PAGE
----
Carnistic Defenses
An Animal Rights Article from All-Creatures.org

FROM

Carnism Action and Awareness Network
May 2014

[Ed. Note: For more, read What Is Carnism?]

Hence, carnism teaches us to justify eating animals, and it does this by presenting the myths of meat (and other animal products) as though they were the facts of meat, by promoting the Three Ns of Justification: eating animals is normal, natural, and necessary. The Three Ns are institutionalized...

Ideologies such as carnism maintain themselves by teaching us not to think or feel when we follow their dictates, and one of the primary ways they do this is by using a set of defense mechanisms which operate on both the social and psychological levels. "Carnistic defenses" hide the contradictions between our values and behaviors, allowing us to make exceptions to what we would normally consider unethical.

The primary defense of the system is denial: if we deny there is a problem in the first place, we donít have to do anything about it. Denial is expressed largely through invisibility, and the primary way carnism remains invisible is by remaining unnamed: if we don't name it, we canít even think about it or question it. But not only is the ideology itself invisible; so, too, are the victims of the system: the trillions of farmed animals who remain out of sight and therefore conveniently out of public consciousness; the increasingly degraded environment; the exploited and often brutalized meat packers and slaughterhouse workers; and the human consumers who are at increased risk for some of the most serious diseases of the industrialized world and who have been conditioned to disconnect, psychologically and emotionally, from the truth of their experience when it comes to eating animals.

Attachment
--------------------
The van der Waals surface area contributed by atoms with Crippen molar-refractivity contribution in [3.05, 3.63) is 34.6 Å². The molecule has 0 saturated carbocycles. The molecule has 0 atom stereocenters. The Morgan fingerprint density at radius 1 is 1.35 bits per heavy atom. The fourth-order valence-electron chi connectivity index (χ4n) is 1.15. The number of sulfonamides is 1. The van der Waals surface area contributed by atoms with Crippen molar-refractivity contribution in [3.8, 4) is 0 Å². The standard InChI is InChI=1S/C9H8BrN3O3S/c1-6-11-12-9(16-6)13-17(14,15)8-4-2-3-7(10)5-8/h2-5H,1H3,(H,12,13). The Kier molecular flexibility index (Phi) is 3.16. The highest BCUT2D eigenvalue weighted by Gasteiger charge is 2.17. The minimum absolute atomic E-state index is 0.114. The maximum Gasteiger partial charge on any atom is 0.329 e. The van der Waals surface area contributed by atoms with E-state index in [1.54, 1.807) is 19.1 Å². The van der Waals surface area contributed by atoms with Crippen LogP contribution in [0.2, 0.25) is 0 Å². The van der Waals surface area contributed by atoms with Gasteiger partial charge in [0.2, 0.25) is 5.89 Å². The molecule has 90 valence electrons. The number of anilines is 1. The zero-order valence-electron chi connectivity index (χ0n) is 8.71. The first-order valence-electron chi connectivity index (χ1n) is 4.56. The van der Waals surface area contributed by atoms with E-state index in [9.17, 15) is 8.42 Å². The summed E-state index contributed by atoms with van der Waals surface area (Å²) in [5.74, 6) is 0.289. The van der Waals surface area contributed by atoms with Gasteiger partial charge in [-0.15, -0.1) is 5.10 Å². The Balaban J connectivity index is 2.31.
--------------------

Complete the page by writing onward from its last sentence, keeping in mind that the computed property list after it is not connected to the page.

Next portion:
But invisibility is only the first line of defense in the fortress of carnism; the truth is impossible to completely obscure. So when invisibility inevitably falters, the system needs a backup. Hence, carnism teaches us to justify eating animals, and it does this by presenting the myths of meat (and other animal products) as though they were the facts of meat, by promoting the Three Ns of Justification: eating animals is normal, natural, and necessary. The Three Ns are institutionalized - they are embraced and maintained by all major social institutions, from the family to the state - and, perhaps not surprisingly, they have been invoked throughout history to justify other violent, exploitative ideologies (e.g., slavery, male dominance, etc.).

Carnism also defends itself by distorting our perceptions of meat/eggs/dairy and the animals we eat so that we can feel comfortable enough to consume them. We learn, for instance, to view farmed animals as objects (e.g., we refer to a chicken as something, rather than someone) and as abstractions, lacking in any individuality or personality (e.g., a pig is a pig and all pigs are the same), and to create rigid categories in our minds so that we can harbor very different feelings and carry out very different behaviors toward different species (e.g., beef is delicious and dog flesh is disgusting; cows are for eating and dogs are our friends).

There are a number of other defenses that overlap with and support those mentioned here, but all defenses serve a single purpose: to block our awareness and empathy when it comes to farmed animals and the products procured from their bodies. With awareness of carnistic defenses, though, we are less vulnerable to their influence; we are able to step outside the system and look at the issue of eating animals through our own eyes, rather than through the lens of carnism.


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